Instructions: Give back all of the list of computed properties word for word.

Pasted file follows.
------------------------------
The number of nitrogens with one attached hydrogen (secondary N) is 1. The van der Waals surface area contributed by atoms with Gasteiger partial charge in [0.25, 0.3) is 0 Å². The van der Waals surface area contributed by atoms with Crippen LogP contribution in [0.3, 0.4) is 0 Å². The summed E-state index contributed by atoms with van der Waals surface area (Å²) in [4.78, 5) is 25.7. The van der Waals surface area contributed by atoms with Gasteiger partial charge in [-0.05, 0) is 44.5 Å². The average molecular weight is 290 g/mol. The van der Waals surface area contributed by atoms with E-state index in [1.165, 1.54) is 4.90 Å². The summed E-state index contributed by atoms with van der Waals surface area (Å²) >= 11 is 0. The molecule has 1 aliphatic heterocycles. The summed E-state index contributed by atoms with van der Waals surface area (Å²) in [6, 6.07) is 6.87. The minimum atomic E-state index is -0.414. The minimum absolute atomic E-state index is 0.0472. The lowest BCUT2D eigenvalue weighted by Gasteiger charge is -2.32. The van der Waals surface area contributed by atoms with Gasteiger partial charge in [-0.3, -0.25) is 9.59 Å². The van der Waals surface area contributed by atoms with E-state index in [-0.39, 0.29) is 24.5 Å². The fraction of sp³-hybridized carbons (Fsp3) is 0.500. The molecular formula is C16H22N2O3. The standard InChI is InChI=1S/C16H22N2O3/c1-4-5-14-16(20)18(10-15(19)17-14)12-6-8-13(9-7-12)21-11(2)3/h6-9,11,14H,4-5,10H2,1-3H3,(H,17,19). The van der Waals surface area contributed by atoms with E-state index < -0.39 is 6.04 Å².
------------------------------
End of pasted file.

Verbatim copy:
The number of nitrogens with one attached hydrogen (secondary N) is 1. The van der Waals surface area contributed by atoms with Gasteiger partial charge in [0.25, 0.3) is 0 Å². The van der Waals surface area contributed by atoms with Crippen LogP contribution in [0.3, 0.4) is 0 Å². The summed E-state index contributed by atoms with van der Waals surface area (Å²) in [4.78, 5) is 25.7. The van der Waals surface area contributed by atoms with Gasteiger partial charge in [-0.05, 0) is 44.5 Å². The average molecular weight is 290 g/mol. The van der Waals surface area contributed by atoms with E-state index in [1.165, 1.54) is 4.90 Å². The summed E-state index contributed by atoms with van der Waals surface area (Å²) >= 11 is 0. The molecule has 1 aliphatic heterocycles. The summed E-state index contributed by atoms with van der Waals surface area (Å²) in [6, 6.07) is 6.87. The minimum atomic E-state index is -0.414. The minimum absolute atomic E-state index is 0.0472. The lowest BCUT2D eigenvalue weighted by Gasteiger charge is -2.32. The van der Waals surface area contributed by atoms with Gasteiger partial charge in [-0.3, -0.25) is 9.59 Å². The van der Waals surface area contributed by atoms with E-state index in [-0.39, 0.29) is 24.5 Å². The fraction of sp³-hybridized carbons (Fsp3) is 0.500. The molecular formula is C16H22N2O3. The standard InChI is InChI=1S/C16H22N2O3/c1-4-5-14-16(20)18(10-15(19)17-14)12-6-8-13(9-7-12)21-11(2)3/h6-9,11,14H,4-5,10H2,1-3H3,(H,17,19). The van der Waals surface area contributed by atoms with E-state index < -0.39 is 6.04 Å².